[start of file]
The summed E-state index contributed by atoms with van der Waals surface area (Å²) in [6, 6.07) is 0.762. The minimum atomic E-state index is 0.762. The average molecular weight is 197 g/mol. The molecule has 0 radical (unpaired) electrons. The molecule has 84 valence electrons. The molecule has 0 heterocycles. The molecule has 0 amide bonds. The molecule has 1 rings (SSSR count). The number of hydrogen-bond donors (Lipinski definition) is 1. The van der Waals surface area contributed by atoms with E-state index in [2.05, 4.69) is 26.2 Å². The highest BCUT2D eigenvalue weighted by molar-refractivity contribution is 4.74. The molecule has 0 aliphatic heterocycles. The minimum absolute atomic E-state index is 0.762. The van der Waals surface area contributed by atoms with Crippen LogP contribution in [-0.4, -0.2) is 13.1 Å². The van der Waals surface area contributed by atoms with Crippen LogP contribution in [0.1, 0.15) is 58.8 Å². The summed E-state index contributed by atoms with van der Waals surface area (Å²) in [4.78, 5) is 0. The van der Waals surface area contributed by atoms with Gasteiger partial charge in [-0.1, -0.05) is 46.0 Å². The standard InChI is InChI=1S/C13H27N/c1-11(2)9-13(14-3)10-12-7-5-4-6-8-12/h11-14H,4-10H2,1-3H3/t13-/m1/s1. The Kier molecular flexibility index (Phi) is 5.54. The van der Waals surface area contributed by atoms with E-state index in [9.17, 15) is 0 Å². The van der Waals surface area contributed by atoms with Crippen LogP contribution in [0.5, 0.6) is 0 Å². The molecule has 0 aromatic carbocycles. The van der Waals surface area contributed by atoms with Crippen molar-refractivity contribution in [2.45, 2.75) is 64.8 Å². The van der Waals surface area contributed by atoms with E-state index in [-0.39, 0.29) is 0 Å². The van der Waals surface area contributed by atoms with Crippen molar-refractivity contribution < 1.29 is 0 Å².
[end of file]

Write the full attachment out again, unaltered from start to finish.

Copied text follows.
The summed E-state index contributed by atoms with van der Waals surface area (Å²) in [6, 6.07) is 0.762. The minimum atomic E-state index is 0.762. The average molecular weight is 197 g/mol. The molecule has 0 radical (unpaired) electrons. The molecule has 84 valence electrons. The molecule has 0 heterocycles. The molecule has 0 amide bonds. The molecule has 1 rings (SSSR count). The number of hydrogen-bond donors (Lipinski definition) is 1. The van der Waals surface area contributed by atoms with E-state index in [2.05, 4.69) is 26.2 Å². The highest BCUT2D eigenvalue weighted by molar-refractivity contribution is 4.74. The molecule has 0 aliphatic heterocycles. The minimum absolute atomic E-state index is 0.762. The van der Waals surface area contributed by atoms with Crippen LogP contribution in [-0.4, -0.2) is 13.1 Å². The van der Waals surface area contributed by atoms with Crippen LogP contribution in [0.1, 0.15) is 58.8 Å². The summed E-state index contributed by atoms with van der Waals surface area (Å²) in [4.78, 5) is 0. The van der Waals surface area contributed by atoms with Gasteiger partial charge in [-0.1, -0.05) is 46.0 Å². The standard InChI is InChI=1S/C13H27N/c1-11(2)9-13(14-3)10-12-7-5-4-6-8-12/h11-14H,4-10H2,1-3H3/t13-/m1/s1. The Kier molecular flexibility index (Phi) is 5.54. The van der Waals surface area contributed by atoms with E-state index in [9.17, 15) is 0 Å². The van der Waals surface area contributed by atoms with Crippen LogP contribution in [0.5, 0.6) is 0 Å². The molecule has 0 aromatic carbocycles. The van der Waals surface area contributed by atoms with Crippen molar-refractivity contribution in [2.45, 2.75) is 64.8 Å². The van der Waals surface area contributed by atoms with E-state index in [-0.39, 0.29) is 0 Å². The van der Waals surface area contributed by atoms with Crippen molar-refractivity contribution < 1.29 is 0 Å².